self.backgroundColor = [UIColor clearColor];
        self.font            = [UIFont preferredFontForTextStyle:UIFontTextStyleBody];
    return self;

- (instancetype)init {
    return [self initWithFrame:CGRectZero];

 * @discussion
 * In order for autolayout (or sizeThatFits) to correctly calculate the size of the
 * label when using edgeinsets then we must adjust the rect accordingly.
 * If not then you can run into the situation where multiline text is cut off.
 * This happens when calculating dynamic size height cells in UICollectionView's.

- (CGRect)textRectForBounds:(CGRect)bounds limitedToNumberOfLines:(NSInteger)numberOfLines {

    UIEdgeInsets insets = self.edgeInsets;
    CGRect rect = [super textRectForBounds:UIEdgeInsetsInsetRect(bounds, insets)
    rect.origin.x    -= insets.left;
    rect.origin.y    -=;
    rect.size.width  += (insets.left + insets.right);
    rect.size.height += ( + insets.bottom);
    return rect;

- (void)drawTextInRect:(CGRect)rect
    [super drawTextInRect:UIEdgeInsetsInsetRect(rect, self.edgeInsets)];

MVCUC,e (Models, Views, Controllers, Utilies, Categories, etc)

I like to take the abstraction of responsibility a bit further using my own Foundation framework project added to the workspace that holds all the models, UIView parent classes, utilies and categories. The app project itself is mainly view controllers, static assets and config files. This type of setup wasn’t as necessary early on in iOS development, but as devices and functionality (Apple Watch, separate iPad and/or Mac apps and extensions) are added it has been extremely beneficial to keep these separate.

Daniel Kennet’s article talks about the benefits of taking a similar approach.

Basically, if it doesn’t involve UI or application state, it goes in a separate framework. My iPod-scanning app Music Rescue contained a complete framework for reading an iPod’s database. My pet record-keeping app Clarus contained one to work with the application’s document format.


This is probably the most debatible preference I have. I do not like CocoaPods. I prefer to use git submodules. I admire and respect the work that has gone into CocoaPods and there are certainly benefits to using it, but it has caused more headaches and is one more external dependency that I have to work with. Ruby (I know it is installed by default), messing with pod files, the XCode project modifications to name a few. Git submodules aren’t without their issues, but you have complete visbility into what is going on. I don’t feel that way about CocoaPods. I’ve used it on a few projects at different points over the past year and it just annoys me.


My network stack is homegrown solution, which consists of a Client, Request and Session class. The client has paginator property.

------------------------------------------------- =====================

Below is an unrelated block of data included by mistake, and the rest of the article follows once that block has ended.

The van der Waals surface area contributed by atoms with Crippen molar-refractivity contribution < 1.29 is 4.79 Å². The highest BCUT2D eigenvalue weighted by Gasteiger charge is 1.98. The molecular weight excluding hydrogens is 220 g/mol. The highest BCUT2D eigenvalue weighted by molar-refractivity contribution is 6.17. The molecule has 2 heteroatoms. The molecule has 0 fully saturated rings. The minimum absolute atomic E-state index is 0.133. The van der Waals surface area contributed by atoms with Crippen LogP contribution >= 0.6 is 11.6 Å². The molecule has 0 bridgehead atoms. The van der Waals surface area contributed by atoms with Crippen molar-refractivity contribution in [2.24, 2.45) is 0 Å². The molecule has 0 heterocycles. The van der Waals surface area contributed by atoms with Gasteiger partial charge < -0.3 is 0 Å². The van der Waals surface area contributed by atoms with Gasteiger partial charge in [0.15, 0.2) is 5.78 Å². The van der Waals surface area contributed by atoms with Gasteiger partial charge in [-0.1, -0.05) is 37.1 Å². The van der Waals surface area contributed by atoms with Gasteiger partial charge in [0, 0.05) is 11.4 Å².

Client                                              paginator
------------------------------------------------- =====================

The only class and methods that are accessed directly by the app is the Client instance which calls down the Request class (handles get, put, post and delete verbs) which in turns calls down the Session (wrapper around NSURLSessions).

The client has a property called paginator which allows the Client instance to call nextPage or previousPage for request pagination.

@property (nonatomic, weak) RTVPaginator *paginator;

XIB’s, Storyboards and Views

Unless it is a requirement I DO NOT use XIB’s or Storyboards. Over the course my iOS career, when I did use them, it became yet another asset to manage and I found myself, more times than not, doing all of my customizations programmatically and never really touched the XIB’s after their initial creation so I just quite using them all together. With the addition of AutoLayout in iOS6 all of the initial tutorials and examples used XIB’s so I gave it another try. To me it was MORE frustrating dealing with AutoLayout using IB so I started doing all of the setup programmatically and haven’t had any issues.

XCode Build Settings

Before I add/modify in any project I’ll create target specific xcconfig files. One shared and specific ones for the various build settings. Tweaking specific settings becomes much more manageable that way, in addition, to see change sets via diff tools. Viewing the project files in any diff viewer is a horrible experience.

The Way

The Right Way, The Wrong Way and Your Way

There is no really wrong to setup or maintain your project. If you are developing and shipping apps then your setup is correct. Over the past 7 years certain trends have emerged as common expectations, but I have yet to see an official recommendations or guidelines from Apple so I’ll (and you) should keep doing it your way.

I would love to hear more of how you manage your project setup.